Adjusting the Thinking of Lenders

Lucas Hamilton

Lucas Hamilton

As exciting as it is to see Vancouver’s Olympic Village with energy efficient dwellings, long-term green initiatives that will become permanent sustainable features of the community, and the great publicity that provides, sustainable building projects continue to struggle to secure mortgages from lending institutions.

The struggle relates directly to justifying the costs to produce a more energy efficient building and the money saved over the life of the building. From a life-cycle perspective it makes perfect sense and is justified. But from an economic perspective it is more difficult to justify the added costs.  The reality is, on average, mortgages held by lending institutions are sold every seven years.  The banks are not concerned with life-cycle analysis; all they consider is upfront costs.  This becomes a negative when you start talking about creating sustainability. 

The building community needs to help rephrase that discussion. The truth is, in many parts of the country, homes are not built to the 2009 building codes but are built to 2006 or even 2003 codes. Take the average starter home. Building to the most current codes would generate a positive cash flow of $23 per month in energy savings into the homeowners’ hands. Enforcing the code can reduce the size of the mortgage by about 2 percent, which further insures loan repayment. Lenders should prefer that new homes be built to the most current codes, not only for life safety issues but because that saved money can help to repay the mortgage.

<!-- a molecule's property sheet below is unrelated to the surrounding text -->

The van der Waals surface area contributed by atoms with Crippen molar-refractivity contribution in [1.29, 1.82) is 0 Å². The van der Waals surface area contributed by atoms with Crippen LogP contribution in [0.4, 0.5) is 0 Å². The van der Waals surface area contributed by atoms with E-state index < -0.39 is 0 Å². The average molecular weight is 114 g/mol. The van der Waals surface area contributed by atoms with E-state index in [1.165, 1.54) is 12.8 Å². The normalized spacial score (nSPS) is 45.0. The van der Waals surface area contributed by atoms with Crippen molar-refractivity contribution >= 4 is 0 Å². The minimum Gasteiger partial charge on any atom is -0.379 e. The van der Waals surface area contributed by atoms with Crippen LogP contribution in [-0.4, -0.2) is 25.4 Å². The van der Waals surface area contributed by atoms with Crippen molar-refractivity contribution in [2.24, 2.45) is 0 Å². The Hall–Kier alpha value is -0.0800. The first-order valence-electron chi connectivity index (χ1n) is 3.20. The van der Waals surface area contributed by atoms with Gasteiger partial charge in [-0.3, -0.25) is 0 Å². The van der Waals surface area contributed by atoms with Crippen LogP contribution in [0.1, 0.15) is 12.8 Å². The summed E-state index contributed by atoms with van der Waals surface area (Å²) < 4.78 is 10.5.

For the banks and lending institutions this is a great way to alleviate some of the concerns they have about borrower volatility, because building to the current codes increases borrowers’ income and insulates them from one of the most volatile expenses they have which is fuel costs.

For the average homeowner, energy bills have more than doubled over the last 15 years.  This is largely because of lifestyle. We live in bigger houses with plasma televisions, computers, surround sound systems and many more conveniences.

According to a recent study from Cornell University, if all existing homes and buildings were retrofitted to 2009 building codes–including upgrading systems–and improvements were made to transportation and industry, over the next 10 years we could eliminate 32 quads of energy, which is equivalent to the annual amount of oil imported into the United States. Think about that.

Lucas Hamilton is Manager, Building Science Applications at CertainTeed Corporation. 

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